I think I've finally figured out what it is about The Totem Pole Company that still has me grinding my teeth into little pointy stubs, day after day ... week after week ... month after month ... long after all of the obvious stressors have been removed.
(Read this: since I moved to the fourth floor.)
It isn't my boss that's causing it. Sure, he's impossible to 'read,' he's never really figured out what to do with me, and he's in an even bigger hurry to leap from the Totem Pole than *I* am ... but he's basically harmless.
It isn't my co-workers, either. I actually don't completely hate nine out of 247 of them. (And I probably wouldn't accidentally back over the other 238 of them with a 1972 Dodge Dart Swinger ... unless they try and force me to join the goddamn FOOTBALL POOL again, I mean.)
It isn't the moldy ventilation system, or the hideous coffee, or the absolute lack of anything resembling a computer support department. (I'm still waiting for that Windows 95 upgrade.)
It isn't even the fact that I've already climbed as far up The Totem Pole as is possible for me to climb, and now I'm working my way back down again.
No ... the thing about The Totem Pole Company that attempts to suck all of the *joy molecules* out of my life, for nine and a half hours each and every weekday, is the fact that it is the most painfully, mind-numbingly, excruciatingly boring place to work in the entire history of boring workplaces.
I'm not kidding.
The TPC is the workplace equivalent of a hot cup of chamomile tea, a handful of Nytol and a Cowboy Junkies album. I've worked for a lot of boring companies during my twenty-plus years in the *admin business* -- carpet cleaning, alumininum sales, tuna labels, elevator music installation, sport knives -- but nothing, and I mean N-O-T-H-I-N-G, is more coma-inducing than sitting in a roomful of transportation engineers, listening to them discuss topographic field survey analysis options.
I'm feeling narcoleptic again, just writing about it.
It's not the company's fault, of course. It's a flaw in me. I think that unless you are vitally, fundamentally, 100% engaged in your industry/your service/your product -- or at least willing to fake it convincingly -- you are doomed to terminal workplace boredom.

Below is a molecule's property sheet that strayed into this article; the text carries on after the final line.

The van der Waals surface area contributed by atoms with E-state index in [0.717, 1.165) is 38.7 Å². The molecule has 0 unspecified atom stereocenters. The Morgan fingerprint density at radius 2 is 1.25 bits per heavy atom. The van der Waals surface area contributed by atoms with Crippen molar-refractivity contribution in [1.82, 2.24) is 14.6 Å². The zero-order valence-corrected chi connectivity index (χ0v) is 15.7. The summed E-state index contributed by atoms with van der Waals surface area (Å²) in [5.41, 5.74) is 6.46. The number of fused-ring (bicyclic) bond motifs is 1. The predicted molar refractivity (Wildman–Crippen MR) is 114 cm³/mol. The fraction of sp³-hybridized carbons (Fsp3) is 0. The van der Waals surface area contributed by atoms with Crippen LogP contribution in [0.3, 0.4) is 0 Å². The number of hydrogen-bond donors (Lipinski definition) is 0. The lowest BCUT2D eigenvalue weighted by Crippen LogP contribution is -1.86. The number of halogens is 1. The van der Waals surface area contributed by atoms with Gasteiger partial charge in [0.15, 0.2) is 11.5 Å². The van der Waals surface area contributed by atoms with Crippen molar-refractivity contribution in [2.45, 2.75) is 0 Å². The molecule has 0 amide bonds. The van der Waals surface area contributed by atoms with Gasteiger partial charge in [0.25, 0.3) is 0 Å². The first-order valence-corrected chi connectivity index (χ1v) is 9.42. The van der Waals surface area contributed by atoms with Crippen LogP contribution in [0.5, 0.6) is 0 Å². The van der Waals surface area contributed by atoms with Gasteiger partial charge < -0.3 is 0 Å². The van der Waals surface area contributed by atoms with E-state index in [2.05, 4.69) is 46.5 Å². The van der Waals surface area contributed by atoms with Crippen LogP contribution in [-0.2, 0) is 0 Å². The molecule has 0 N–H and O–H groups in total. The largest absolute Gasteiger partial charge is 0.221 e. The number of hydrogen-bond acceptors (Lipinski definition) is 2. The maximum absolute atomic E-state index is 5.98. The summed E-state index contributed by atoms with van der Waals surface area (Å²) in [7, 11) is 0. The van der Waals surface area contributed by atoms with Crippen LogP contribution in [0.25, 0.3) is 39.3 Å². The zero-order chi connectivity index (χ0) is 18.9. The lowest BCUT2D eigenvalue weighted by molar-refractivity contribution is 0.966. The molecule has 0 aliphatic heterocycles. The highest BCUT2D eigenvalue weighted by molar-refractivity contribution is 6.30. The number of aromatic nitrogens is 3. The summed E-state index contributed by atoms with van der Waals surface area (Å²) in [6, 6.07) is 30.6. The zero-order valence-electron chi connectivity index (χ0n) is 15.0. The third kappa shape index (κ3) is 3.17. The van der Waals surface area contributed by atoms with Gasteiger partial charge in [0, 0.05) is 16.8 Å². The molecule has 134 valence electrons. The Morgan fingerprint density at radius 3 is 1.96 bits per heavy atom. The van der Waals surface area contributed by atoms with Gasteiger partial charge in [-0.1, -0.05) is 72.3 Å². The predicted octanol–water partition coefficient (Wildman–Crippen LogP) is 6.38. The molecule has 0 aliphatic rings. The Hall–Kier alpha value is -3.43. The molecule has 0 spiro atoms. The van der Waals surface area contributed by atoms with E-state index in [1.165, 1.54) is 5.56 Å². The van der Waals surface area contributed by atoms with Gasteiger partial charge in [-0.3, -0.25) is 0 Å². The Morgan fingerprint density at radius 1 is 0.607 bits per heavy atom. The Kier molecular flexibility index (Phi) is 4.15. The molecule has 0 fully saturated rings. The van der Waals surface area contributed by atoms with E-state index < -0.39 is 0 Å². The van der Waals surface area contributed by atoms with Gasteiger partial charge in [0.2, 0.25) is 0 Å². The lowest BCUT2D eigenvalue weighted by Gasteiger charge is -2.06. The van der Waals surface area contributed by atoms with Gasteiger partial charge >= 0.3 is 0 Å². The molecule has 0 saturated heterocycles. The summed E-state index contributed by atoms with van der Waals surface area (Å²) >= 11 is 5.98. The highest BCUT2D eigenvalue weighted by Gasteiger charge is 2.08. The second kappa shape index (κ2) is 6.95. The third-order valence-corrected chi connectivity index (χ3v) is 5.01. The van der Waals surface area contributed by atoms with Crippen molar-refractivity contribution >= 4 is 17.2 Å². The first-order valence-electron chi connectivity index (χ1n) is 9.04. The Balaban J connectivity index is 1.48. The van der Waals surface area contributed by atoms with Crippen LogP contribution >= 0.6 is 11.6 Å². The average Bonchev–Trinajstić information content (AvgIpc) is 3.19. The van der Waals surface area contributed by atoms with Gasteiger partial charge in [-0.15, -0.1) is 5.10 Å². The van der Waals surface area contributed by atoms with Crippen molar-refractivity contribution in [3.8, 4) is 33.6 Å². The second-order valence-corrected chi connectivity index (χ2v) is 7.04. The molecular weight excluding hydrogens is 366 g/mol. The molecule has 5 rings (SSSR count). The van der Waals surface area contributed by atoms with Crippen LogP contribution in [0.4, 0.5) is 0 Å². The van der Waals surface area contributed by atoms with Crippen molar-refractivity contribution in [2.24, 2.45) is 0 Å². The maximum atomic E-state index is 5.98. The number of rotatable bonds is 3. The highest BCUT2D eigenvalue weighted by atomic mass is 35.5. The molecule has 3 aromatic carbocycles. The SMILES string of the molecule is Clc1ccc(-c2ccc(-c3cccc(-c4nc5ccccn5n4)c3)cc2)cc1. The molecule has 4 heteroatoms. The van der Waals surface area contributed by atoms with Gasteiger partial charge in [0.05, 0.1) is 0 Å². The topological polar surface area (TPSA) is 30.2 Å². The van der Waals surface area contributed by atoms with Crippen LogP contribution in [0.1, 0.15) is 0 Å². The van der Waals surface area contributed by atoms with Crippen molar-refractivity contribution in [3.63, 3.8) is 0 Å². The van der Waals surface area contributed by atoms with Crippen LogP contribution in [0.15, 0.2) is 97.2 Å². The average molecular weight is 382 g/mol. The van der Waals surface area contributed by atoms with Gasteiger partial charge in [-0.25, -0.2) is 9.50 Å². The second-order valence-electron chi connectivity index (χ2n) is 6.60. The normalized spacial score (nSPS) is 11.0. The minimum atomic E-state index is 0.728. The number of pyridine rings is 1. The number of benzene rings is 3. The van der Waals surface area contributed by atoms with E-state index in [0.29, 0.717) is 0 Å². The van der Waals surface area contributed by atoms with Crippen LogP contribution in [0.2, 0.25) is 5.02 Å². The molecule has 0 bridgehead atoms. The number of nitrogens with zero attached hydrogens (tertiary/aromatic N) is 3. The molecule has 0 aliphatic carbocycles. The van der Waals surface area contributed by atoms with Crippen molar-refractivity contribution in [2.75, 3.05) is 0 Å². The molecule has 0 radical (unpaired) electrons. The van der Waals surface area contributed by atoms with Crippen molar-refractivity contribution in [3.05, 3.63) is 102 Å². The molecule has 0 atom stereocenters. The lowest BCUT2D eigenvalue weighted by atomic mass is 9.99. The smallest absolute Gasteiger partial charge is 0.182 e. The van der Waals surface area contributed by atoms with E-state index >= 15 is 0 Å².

And that, unfortunately, is the case with me and the engineering industry.
I knew nothing about engineering when I first started at the TPC, four-hundred and seventy-two years ago. I know even less about it now, if that's possible. My theory is this: I'm equipped with one of those brains that actually deflects certain types of information -- sports scores, blonde jokes, algebraic formulas, card tricks, engineering terms -- similar to the way UV rays are deflected by a thick greasy layer of Coppertone SPF 45. The information attempts to process itself -- Time to think about half-street cross section data points! -- but is instantly repelled by an airtight layer of *No Way Jose* molecules, lining the outer cortex of my parallel cerebellic flange indicators. (Information about waterproof mascara, Hostess snackfood products and/or anyone who has been nominated for an Academy Award in the past twenty-five years, on the other hand, is not only processed immediately, it becomes permanently lodged in my memory banks.)
It's not that I haven't tried. I've plowed through technical manuals and trade magazines. I've asked questions. I've almost stayed awake during industry presentations.
It's no use. It all reads like VCR instructions to me.
The irony here? The delicious, delirious irony? I know that I've probably got somebody's dream job. I'm sure that somewhere out there, right this very moment, is the woman who should be sitting in my chair ... typing on my noisy keyboard, drinking my cup of Smart & Final Restaurante Blend, ignoring my ringing phone. Someone who actually feels passionately about street flow capacity and load fatigue. Someone who can instantly spot the difference between Subsection 1.07.2 of Section 07510 of the Technical Specifications and Section 1.17.2 of Section 07510 of the Subtechnical Qualifications. Someone who cares about stuff like thrust blocks and desilting basins and gutter depression.
Someone who would come into the TPC every morning and shout "Yes! Yes! YES! I get to collate Right-of-Way Assessment Criteria today!!"
Furthermore ... I'm sure that somewhere out there, right this very moment, is a woman who is sitting at her desk, looking at her word processor and thinking "If I have to write one more article about Matt Lauer, I'm gonna lose my fudking mind."
The trick, of course, is to find each other -- and to swap employee badges/direct dial numbers/computer passwords -- before the balance of the universe is dangerously tilted in the direction of Karmic Career Inequity.
And before either one of us slips into that irreversible coma.